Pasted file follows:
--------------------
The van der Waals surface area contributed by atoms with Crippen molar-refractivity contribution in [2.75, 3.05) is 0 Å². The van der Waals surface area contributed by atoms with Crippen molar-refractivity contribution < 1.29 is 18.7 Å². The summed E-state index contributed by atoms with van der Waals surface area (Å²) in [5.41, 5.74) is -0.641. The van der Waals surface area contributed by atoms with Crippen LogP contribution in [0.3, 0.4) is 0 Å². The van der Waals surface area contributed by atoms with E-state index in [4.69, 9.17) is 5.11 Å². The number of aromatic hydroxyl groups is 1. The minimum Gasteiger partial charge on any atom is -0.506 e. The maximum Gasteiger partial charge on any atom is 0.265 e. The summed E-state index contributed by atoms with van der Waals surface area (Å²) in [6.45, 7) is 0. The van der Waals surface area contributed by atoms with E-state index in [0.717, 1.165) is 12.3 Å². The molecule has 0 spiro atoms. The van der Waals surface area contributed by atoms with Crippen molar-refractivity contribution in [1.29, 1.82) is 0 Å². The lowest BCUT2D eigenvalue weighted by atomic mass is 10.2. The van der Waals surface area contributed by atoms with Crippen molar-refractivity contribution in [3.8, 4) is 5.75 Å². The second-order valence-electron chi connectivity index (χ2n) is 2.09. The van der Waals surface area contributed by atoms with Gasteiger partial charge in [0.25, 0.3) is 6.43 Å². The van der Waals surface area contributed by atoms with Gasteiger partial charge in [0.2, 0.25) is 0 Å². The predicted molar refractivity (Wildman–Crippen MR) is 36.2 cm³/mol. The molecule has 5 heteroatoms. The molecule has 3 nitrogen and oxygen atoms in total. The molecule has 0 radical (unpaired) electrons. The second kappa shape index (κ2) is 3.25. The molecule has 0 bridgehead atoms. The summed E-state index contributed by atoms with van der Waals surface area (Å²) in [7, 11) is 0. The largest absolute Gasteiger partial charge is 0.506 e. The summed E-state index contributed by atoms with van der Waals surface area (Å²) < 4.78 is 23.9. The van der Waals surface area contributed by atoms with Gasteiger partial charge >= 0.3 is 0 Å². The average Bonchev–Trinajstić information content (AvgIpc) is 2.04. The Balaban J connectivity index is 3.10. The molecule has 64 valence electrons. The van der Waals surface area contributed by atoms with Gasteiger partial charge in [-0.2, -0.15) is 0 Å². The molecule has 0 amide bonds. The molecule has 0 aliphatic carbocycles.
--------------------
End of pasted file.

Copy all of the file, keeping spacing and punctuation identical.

The van der Waals surface area contributed by atoms with Crippen molar-refractivity contribution in [2.75, 3.05) is 0 Å². The van der Waals surface area contributed by atoms with Crippen molar-refractivity contribution < 1.29 is 18.7 Å². The summed E-state index contributed by atoms with van der Waals surface area (Å²) in [5.41, 5.74) is -0.641. The van der Waals surface area contributed by atoms with Crippen LogP contribution in [0.3, 0.4) is 0 Å². The van der Waals surface area contributed by atoms with E-state index in [4.69, 9.17) is 5.11 Å². The number of aromatic hydroxyl groups is 1. The minimum Gasteiger partial charge on any atom is -0.506 e. The maximum Gasteiger partial charge on any atom is 0.265 e. The summed E-state index contributed by atoms with van der Waals surface area (Å²) in [6.45, 7) is 0. The van der Waals surface area contributed by atoms with E-state index in [0.717, 1.165) is 12.3 Å². The molecule has 0 spiro atoms. The van der Waals surface area contributed by atoms with Crippen molar-refractivity contribution in [1.29, 1.82) is 0 Å². The lowest BCUT2D eigenvalue weighted by atomic mass is 10.2. The van der Waals surface area contributed by atoms with Crippen molar-refractivity contribution in [3.8, 4) is 5.75 Å². The second-order valence-electron chi connectivity index (χ2n) is 2.09. The van der Waals surface area contributed by atoms with Gasteiger partial charge in [0.25, 0.3) is 6.43 Å². The van der Waals surface area contributed by atoms with Gasteiger partial charge in [0.2, 0.25) is 0 Å². The predicted molar refractivity (Wildman–Crippen MR) is 36.2 cm³/mol. The molecule has 5 heteroatoms. The molecule has 3 nitrogen and oxygen atoms in total. The molecule has 0 radical (unpaired) electrons. The second kappa shape index (κ2) is 3.25. The molecule has 0 bridgehead atoms. The summed E-state index contributed by atoms with van der Waals surface area (Å²) in [7, 11) is 0. The largest absolute Gasteiger partial charge is 0.506 e. The summed E-state index contributed by atoms with van der Waals surface area (Å²) < 4.78 is 23.9. The van der Waals surface area contributed by atoms with Gasteiger partial charge >= 0.3 is 0 Å². The average Bonchev–Trinajstić information content (AvgIpc) is 2.04. The Balaban J connectivity index is 3.10. The molecule has 64 valence electrons. The van der Waals surface area contributed by atoms with Gasteiger partial charge in [-0.2, -0.15) is 0 Å². The molecule has 0 amide bonds. The molecule has 0 aliphatic carbocycles.